In the second chapter, I look at some works by individual Quakers or small groups which might be expected to be more diverse. They might be working outside an institutional context, or in a situation where a group has been specifically gathered to try and represent the theological diversity present within a Quaker community. I do find more diversity of theology, but I’m also able to show that everyone involved in engaged with some core liberal Quaker theological themes (as identified in the previous chapter). The tower is now taller and more likely to wobble, but I’ve got brick 2 balanced.

In the third and final major chapter, I extent the argument in one way – aiming to show that as well as ordinary theology, there is also academic liberal Quaker theology – and in order to do so within the space available, I compromise a bit. I let go of trying to show the full diversity and range of this area of work, and instead pick four examples which showcase some of the relevant ways of doing theology – not all, and without much spread in time or geography – and look at how each of these four examples relates to the picture of a coherent single tradition of liberal Quaker theology which I’ve been trying to build through the previous chapters. With brick 3 on, I’ve narrowed the tower a little bit, and that helps it to stay upright.

In the conclusion, I say… well, among other things, I make the structure of the book clear. I comment on how my new tower relates to other people’s towers and also talk about how it could be improved: what future work could build it taller or make it stronger? Among other things, I point out a brick I missed out on using. It’s only in the final chapter, when I look at a committee-produced document, that I bring in all the things which sit between the levels of chapter 1 and chapter 2 – things like minutes and epistles, things which might be written by individuals or small groups but are approved by large Quaker bodies without making it into a book of discipline. That could have been another brick. I left it out because I suspect it’s a difficult brick to get together – the documents aren’t necessarily easily available, they’d be in lots of places and understanding the context of each one would be time consuming – and even if I did, I wouldn’t expect it to show much that was different to both the books of discipline (which include that kind of material if it stands the test of time), and the books and other works by individuals and small groups (who are, at least at some level, the same individuals and small groups who participate in the meetings for worship for business which also produce the minutes and epistles. Differences between the highly tested books of discipline and the highly personal individual statements seemed much more likely (and indeed, I found some but none which were too damaging to my argument…!)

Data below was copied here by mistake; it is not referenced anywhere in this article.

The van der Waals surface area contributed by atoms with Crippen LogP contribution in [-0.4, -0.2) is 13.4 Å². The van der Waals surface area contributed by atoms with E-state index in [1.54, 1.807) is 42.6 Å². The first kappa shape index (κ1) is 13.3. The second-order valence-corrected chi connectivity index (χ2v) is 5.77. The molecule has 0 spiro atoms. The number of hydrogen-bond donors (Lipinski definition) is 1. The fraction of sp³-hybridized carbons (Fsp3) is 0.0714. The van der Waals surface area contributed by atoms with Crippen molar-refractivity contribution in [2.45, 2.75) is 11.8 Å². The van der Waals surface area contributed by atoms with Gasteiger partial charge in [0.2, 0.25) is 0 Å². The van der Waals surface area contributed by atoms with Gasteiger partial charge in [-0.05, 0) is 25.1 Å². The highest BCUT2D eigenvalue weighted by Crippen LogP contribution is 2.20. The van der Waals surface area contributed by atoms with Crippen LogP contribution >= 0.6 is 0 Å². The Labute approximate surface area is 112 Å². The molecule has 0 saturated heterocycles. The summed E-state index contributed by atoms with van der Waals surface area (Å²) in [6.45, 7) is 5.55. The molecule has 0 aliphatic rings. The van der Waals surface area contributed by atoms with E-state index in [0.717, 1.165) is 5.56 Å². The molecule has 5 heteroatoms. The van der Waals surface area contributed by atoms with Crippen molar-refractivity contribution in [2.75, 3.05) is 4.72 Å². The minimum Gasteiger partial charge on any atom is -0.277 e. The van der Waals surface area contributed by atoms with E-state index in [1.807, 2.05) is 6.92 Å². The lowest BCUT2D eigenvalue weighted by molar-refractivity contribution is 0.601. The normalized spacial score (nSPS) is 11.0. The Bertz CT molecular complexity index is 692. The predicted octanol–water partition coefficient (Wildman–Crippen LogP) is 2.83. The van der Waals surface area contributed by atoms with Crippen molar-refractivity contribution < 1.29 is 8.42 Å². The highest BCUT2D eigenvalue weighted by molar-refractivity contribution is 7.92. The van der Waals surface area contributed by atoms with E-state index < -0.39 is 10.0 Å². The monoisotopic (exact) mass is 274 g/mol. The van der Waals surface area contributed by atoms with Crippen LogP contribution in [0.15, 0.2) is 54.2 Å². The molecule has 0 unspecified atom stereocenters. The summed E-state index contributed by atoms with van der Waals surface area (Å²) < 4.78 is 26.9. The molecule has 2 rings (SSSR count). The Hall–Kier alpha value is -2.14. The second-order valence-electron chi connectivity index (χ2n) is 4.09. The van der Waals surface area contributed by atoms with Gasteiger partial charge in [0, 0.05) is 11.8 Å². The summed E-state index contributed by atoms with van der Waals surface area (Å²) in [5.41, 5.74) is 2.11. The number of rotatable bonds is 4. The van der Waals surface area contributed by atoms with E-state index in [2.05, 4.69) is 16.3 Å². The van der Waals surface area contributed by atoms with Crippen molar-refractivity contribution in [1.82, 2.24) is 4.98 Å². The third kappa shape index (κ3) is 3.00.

If I’d done the reading and found something different, I would have built a different structure. I had a fair idea going into this project that I was going to find something like this, but I was also already broadly familiar with all three areas of investigation. What did change was the order and the emphasis; looking back through my research journal, I can see that I considered and rejected structures based on history (so probably these kinds of materials, but in chronological order rather than themed by type) or topic (again, these materials but themed around issues which frequently arise in liberal Quaker theology) before working out this approach. The big emphasis it places on the books of discipline came from a comment made when I gave a conference paper on the project, and although I might have got there by another route I think it proves the effort of writing a paper was worth it!

Another way to think about the structure would be as a story – this kind of investigation is like a missing-person story, or maybe actually like three lost cats. The detective first establishes what cats she needs to look for (in the introduction), then hunts down cat one (surprise! it was at home by the fire, but it’s a striped cat and is almost completed hidden on the stripy rug), then looks for cat two (which has been all over but comes home for a favourite food), doesn’t spend that long looking for cat three (but shows that it has been seen chasing a laser pointer in next-door’s living room), and concludes that the cats, although thought to be lost, weren’t actually very lost at all.

So, there’s mine. What’s the structure of your project?